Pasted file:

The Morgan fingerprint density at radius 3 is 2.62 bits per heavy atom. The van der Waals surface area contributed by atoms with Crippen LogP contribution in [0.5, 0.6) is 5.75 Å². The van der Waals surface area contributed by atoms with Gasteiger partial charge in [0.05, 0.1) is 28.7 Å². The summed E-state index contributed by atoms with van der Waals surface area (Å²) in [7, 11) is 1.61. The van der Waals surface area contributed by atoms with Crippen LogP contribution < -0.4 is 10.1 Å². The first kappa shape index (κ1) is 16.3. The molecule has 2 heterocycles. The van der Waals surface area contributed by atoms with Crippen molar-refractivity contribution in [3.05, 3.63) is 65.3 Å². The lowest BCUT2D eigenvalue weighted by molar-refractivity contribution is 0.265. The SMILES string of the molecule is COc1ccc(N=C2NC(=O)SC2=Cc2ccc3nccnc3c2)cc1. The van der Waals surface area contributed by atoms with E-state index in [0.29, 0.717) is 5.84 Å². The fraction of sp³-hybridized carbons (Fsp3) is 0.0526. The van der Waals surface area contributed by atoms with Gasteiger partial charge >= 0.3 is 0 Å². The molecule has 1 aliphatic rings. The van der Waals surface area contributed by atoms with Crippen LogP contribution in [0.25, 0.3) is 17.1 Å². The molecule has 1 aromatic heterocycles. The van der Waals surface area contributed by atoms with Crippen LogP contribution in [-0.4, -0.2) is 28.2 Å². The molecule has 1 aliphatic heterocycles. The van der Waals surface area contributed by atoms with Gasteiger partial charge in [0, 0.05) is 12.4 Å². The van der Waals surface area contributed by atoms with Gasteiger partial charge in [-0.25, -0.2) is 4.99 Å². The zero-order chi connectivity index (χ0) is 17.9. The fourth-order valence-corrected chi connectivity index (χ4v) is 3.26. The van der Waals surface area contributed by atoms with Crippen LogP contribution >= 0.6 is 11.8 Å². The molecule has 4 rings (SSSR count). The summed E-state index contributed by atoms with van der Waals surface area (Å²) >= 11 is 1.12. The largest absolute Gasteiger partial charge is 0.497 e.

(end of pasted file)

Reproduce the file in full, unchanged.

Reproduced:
The Morgan fingerprint density at radius 3 is 2.62 bits per heavy atom. The van der Waals surface area contributed by atoms with Crippen LogP contribution in [0.5, 0.6) is 5.75 Å². The van der Waals surface area contributed by atoms with Gasteiger partial charge in [0.05, 0.1) is 28.7 Å². The summed E-state index contributed by atoms with van der Waals surface area (Å²) in [7, 11) is 1.61. The van der Waals surface area contributed by atoms with Crippen LogP contribution < -0.4 is 10.1 Å². The first kappa shape index (κ1) is 16.3. The molecule has 2 heterocycles. The van der Waals surface area contributed by atoms with Crippen molar-refractivity contribution in [3.05, 3.63) is 65.3 Å². The lowest BCUT2D eigenvalue weighted by molar-refractivity contribution is 0.265. The SMILES string of the molecule is COc1ccc(N=C2NC(=O)SC2=Cc2ccc3nccnc3c2)cc1. The van der Waals surface area contributed by atoms with E-state index in [0.29, 0.717) is 5.84 Å². The fraction of sp³-hybridized carbons (Fsp3) is 0.0526. The van der Waals surface area contributed by atoms with Gasteiger partial charge >= 0.3 is 0 Å². The molecule has 1 aliphatic rings. The van der Waals surface area contributed by atoms with Crippen LogP contribution in [0.25, 0.3) is 17.1 Å². The molecule has 1 aromatic heterocycles. The van der Waals surface area contributed by atoms with Crippen LogP contribution in [-0.4, -0.2) is 28.2 Å². The molecule has 1 aliphatic heterocycles. The van der Waals surface area contributed by atoms with Gasteiger partial charge in [0, 0.05) is 12.4 Å². The van der Waals surface area contributed by atoms with Gasteiger partial charge in [-0.25, -0.2) is 4.99 Å². The zero-order chi connectivity index (χ0) is 17.9. The fourth-order valence-corrected chi connectivity index (χ4v) is 3.26. The van der Waals surface area contributed by atoms with Crippen LogP contribution >= 0.6 is 11.8 Å². The molecule has 4 rings (SSSR count). The summed E-state index contributed by atoms with van der Waals surface area (Å²) >= 11 is 1.12. The largest absolute Gasteiger partial charge is 0.497 e.